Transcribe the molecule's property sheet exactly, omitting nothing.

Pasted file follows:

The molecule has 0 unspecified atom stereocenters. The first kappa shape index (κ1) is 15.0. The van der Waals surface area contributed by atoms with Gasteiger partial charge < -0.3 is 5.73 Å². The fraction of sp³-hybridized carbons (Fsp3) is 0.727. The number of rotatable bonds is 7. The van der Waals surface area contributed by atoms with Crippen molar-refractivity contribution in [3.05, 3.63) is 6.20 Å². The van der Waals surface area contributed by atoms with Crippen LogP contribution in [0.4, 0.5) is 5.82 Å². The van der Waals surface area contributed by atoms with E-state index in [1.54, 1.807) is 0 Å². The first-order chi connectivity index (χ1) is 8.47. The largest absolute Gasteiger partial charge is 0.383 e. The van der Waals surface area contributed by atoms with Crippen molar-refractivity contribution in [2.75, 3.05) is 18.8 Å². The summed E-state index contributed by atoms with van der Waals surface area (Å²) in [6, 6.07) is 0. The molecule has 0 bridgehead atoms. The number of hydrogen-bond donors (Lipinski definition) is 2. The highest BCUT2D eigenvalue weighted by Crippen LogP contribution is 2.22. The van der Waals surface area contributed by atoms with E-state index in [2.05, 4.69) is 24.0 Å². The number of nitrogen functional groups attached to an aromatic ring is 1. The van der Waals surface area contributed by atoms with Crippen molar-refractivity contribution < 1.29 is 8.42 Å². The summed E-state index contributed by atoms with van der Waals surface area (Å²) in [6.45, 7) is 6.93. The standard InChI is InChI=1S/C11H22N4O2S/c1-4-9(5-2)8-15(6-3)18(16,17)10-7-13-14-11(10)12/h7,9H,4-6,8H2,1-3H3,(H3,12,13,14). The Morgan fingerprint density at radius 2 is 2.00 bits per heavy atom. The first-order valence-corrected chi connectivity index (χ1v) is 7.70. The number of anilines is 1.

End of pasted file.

The molecule has 0 unspecified atom stereocenters. The first kappa shape index (κ1) is 15.0. The van der Waals surface area contributed by atoms with Gasteiger partial charge < -0.3 is 5.73 Å². The fraction of sp³-hybridized carbons (Fsp3) is 0.727. The number of rotatable bonds is 7. The van der Waals surface area contributed by atoms with Crippen molar-refractivity contribution in [3.05, 3.63) is 6.20 Å². The van der Waals surface area contributed by atoms with Crippen LogP contribution in [0.4, 0.5) is 5.82 Å². The van der Waals surface area contributed by atoms with E-state index in [1.54, 1.807) is 0 Å². The first-order chi connectivity index (χ1) is 8.47. The largest absolute Gasteiger partial charge is 0.383 e. The van der Waals surface area contributed by atoms with Crippen molar-refractivity contribution in [2.75, 3.05) is 18.8 Å². The summed E-state index contributed by atoms with van der Waals surface area (Å²) in [6, 6.07) is 0. The molecule has 0 bridgehead atoms. The number of hydrogen-bond donors (Lipinski definition) is 2. The highest BCUT2D eigenvalue weighted by Crippen LogP contribution is 2.22. The van der Waals surface area contributed by atoms with E-state index in [2.05, 4.69) is 24.0 Å². The number of nitrogen functional groups attached to an aromatic ring is 1. The van der Waals surface area contributed by atoms with Crippen molar-refractivity contribution < 1.29 is 8.42 Å². The summed E-state index contributed by atoms with van der Waals surface area (Å²) in [6.45, 7) is 6.93. The standard InChI is InChI=1S/C11H22N4O2S/c1-4-9(5-2)8-15(6-3)18(16,17)10-7-13-14-11(10)12/h7,9H,4-6,8H2,1-3H3,(H3,12,13,14). The Morgan fingerprint density at radius 2 is 2.00 bits per heavy atom. The first-order valence-corrected chi connectivity index (χ1v) is 7.70. The number of anilines is 1.